Time is subjective
The growing importance of exact time may lead to more time pressure, but there’s also the reassuranceBeruhigungreassurance that comes with routine[wg. Aussprache]routine. Our experience of time depends greatly on context — a meeting may to drag on and on (ifml.)sich ewig hinziehendrag on and on while holidays and weekends to whizz by in a flashim Nu vergehenwhizz by in a flash. In the book The Structure of Time, British cognitive linguist Vyvyan Evans writes: “Despite the conceptual models and language we employ to make sense of it, our experience of time is not a thing which can be pointed to and observed.”
Is time natural or a human construct?
Researchers at the University of California, Irvine, are fascinated by this subjective view of time. They believe it affects work and well-being, writing that when time is “to distort sth.etw. verzerrendistorted” through personal trauma, distressVerzweiflungdistress or broader global events, it can have long-term health implications. This is sometimes called “temporal disintegrationzeitliche Desintegration, Auflösung zeitlicher Ordnungtemporal disintegration or discontinuity”.
The researchers give the example of the distress that came with Covid-related lockdowns. Many people reported that, because of the forced changes to their routines, they had lost a solid sense of time. The feeling of being to be adriftdahintreiben; hier: keine Fixpunkte habenadrift produced worries about the future and about what would happen.
Time and culture
The fact that humans don’t share a common understanding of time can be seen in cultural differences. The authors of a 2018 research paper called What Is the Structure of Time? identified “clock-time cultures, in which great importance is to be attached to sth.mit etw. verbunden seinattached to the clock and to times or deadlines defined in terms of specific hourhier: Zeitangabehours. By contrast, in event-time cultures, the passage of time is defined by events, and people do not attach great weight to times set in advance.”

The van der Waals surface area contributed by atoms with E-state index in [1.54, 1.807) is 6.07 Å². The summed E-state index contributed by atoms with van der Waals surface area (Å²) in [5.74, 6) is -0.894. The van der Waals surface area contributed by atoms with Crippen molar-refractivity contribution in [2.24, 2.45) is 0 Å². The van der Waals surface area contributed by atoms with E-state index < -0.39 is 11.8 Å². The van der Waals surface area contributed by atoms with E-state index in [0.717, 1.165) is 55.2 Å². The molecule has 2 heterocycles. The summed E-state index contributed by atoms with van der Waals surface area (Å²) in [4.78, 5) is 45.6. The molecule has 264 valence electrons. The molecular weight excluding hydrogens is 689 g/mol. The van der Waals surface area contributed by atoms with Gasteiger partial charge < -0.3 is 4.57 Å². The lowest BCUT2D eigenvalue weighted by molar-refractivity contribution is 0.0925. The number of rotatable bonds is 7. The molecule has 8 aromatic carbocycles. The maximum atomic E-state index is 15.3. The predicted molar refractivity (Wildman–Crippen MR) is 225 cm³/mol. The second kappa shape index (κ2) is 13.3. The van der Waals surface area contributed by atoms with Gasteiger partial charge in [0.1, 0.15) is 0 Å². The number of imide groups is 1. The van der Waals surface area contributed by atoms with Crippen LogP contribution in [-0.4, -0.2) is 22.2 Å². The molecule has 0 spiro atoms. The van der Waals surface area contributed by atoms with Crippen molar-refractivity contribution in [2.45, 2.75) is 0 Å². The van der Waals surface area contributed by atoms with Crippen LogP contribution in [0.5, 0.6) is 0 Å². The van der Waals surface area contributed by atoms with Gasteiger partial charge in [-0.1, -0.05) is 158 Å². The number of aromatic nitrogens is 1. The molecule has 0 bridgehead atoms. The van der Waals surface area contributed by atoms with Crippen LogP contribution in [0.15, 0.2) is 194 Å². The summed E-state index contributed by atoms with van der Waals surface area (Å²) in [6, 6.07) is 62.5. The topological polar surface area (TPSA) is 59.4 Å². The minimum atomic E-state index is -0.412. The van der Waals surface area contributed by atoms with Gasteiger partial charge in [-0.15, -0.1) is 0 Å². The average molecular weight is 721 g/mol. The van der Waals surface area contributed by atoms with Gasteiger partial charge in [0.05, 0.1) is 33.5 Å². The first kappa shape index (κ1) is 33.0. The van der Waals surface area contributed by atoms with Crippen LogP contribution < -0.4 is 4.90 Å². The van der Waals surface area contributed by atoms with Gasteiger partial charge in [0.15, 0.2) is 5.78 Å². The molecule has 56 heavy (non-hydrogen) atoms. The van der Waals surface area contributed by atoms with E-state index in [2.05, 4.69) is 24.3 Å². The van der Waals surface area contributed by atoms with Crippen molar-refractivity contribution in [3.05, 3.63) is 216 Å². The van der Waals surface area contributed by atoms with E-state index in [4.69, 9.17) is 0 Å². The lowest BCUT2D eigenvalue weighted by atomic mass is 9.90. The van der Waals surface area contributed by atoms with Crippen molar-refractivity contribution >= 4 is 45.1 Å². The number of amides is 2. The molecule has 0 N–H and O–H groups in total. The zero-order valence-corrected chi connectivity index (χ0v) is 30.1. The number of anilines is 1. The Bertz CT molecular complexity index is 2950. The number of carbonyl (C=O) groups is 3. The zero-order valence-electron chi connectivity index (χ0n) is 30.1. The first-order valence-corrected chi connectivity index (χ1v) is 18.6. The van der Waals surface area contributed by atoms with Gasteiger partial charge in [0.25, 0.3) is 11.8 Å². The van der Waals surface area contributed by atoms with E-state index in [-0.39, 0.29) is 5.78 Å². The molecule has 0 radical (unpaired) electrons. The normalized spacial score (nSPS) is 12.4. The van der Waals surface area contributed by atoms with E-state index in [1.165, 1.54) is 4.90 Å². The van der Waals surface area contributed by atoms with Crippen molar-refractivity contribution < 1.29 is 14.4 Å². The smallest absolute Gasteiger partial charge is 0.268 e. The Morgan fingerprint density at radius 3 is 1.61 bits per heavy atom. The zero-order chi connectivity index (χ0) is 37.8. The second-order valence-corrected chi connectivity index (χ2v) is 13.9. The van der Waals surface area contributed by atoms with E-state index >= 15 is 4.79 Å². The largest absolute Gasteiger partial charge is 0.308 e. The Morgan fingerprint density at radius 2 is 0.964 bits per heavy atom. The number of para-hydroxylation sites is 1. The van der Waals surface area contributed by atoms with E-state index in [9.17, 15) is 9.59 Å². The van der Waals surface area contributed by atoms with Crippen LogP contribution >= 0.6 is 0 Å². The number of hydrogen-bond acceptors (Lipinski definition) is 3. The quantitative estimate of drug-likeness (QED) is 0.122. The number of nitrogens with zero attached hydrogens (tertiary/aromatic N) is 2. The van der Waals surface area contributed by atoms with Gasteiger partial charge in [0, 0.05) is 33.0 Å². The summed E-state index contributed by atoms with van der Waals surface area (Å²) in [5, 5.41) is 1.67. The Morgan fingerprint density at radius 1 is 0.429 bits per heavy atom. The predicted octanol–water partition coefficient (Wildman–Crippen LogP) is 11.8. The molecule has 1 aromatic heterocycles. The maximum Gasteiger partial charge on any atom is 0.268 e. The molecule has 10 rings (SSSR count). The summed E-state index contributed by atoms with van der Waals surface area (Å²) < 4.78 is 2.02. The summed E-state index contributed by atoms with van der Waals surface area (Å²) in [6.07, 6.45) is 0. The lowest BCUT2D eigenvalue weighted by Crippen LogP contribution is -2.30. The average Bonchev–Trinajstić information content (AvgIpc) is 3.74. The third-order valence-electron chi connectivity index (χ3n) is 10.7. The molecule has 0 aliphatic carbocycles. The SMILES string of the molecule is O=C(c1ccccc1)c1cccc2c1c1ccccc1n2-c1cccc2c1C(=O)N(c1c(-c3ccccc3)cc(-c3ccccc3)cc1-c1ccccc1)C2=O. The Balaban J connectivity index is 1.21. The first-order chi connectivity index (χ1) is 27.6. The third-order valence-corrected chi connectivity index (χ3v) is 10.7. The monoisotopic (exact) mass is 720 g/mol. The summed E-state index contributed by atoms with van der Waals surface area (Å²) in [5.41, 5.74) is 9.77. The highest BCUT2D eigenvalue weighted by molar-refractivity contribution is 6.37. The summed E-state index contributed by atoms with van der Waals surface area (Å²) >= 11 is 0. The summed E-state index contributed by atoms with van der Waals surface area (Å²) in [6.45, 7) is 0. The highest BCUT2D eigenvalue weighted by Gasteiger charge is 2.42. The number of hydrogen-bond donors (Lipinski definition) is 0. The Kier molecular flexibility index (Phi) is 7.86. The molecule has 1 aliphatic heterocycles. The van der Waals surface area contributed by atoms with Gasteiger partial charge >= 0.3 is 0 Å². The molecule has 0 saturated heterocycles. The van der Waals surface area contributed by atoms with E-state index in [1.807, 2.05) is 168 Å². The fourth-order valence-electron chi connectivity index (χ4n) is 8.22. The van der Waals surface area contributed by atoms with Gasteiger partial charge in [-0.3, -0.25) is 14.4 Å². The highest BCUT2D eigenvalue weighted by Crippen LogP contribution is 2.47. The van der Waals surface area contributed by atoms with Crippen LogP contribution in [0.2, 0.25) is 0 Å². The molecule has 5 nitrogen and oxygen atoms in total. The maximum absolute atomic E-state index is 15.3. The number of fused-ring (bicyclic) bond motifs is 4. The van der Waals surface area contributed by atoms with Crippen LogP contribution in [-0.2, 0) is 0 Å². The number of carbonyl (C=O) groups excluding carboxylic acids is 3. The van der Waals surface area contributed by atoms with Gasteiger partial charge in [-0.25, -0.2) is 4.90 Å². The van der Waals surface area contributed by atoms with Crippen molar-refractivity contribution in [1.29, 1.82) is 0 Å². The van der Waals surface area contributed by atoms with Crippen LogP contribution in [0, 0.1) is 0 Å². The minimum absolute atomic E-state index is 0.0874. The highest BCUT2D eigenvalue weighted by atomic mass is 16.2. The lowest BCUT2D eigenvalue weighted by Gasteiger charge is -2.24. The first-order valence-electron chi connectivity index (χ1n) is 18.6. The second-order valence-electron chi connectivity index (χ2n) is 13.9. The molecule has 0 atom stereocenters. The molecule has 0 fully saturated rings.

Our experience of time depends on context
Many people think of time as linear, with the past behind us and the future ahead. However, not all cultures see it that way. For the Aymara people living in the the Andesdie AndenAndes, for example, the past is in front of them. It has already happened, so they can see it.
While the topicThematopic can be loaded with emotion — consider the endless discussion about whether or not to keep daylight saving timeSommerzeitdaylight saving time, for example — perhaps it’s best to think of time as an imperfect technology that’s here to help us. Just as our maps have improved over time, for example, so, too, can our clocks.
ESSENTIAL TIME PHRASES
• Sorry I’m late. I lost to lose track of timedas Zeitgefühl verlierentrack of time.
• There’s no need to hurry. You can take your time with this.
• I don’t want to think about what will happen if we to run out of sth.an etw. knapp werden, etw. nicht mehr habenrun out of time.
• Tom got to the airport just in the in the nick of timein letzter Sekunde, kurz vor Torschlussnick of time to catch his flight.
• Another delay! Why can’t the train be on time for once?
• We had to work around the clock to get everything finished.
• The new manager has got the factory running like to run like clockworkwie am Schnürchen laufenclockwork.
• I’ll start right away. This is too important to leave to the last minute.
• Jan must have pulled an to pull an all-nighter (ifml.)eine Nachtschicht einlegenall-nighter to get all of that work done.
• This is supposed to be finished by Friday, but we can’t start until the client has given us the to give sb. the go-ahead (ifml.)jmdm. grünes Licht gebengo-ahead.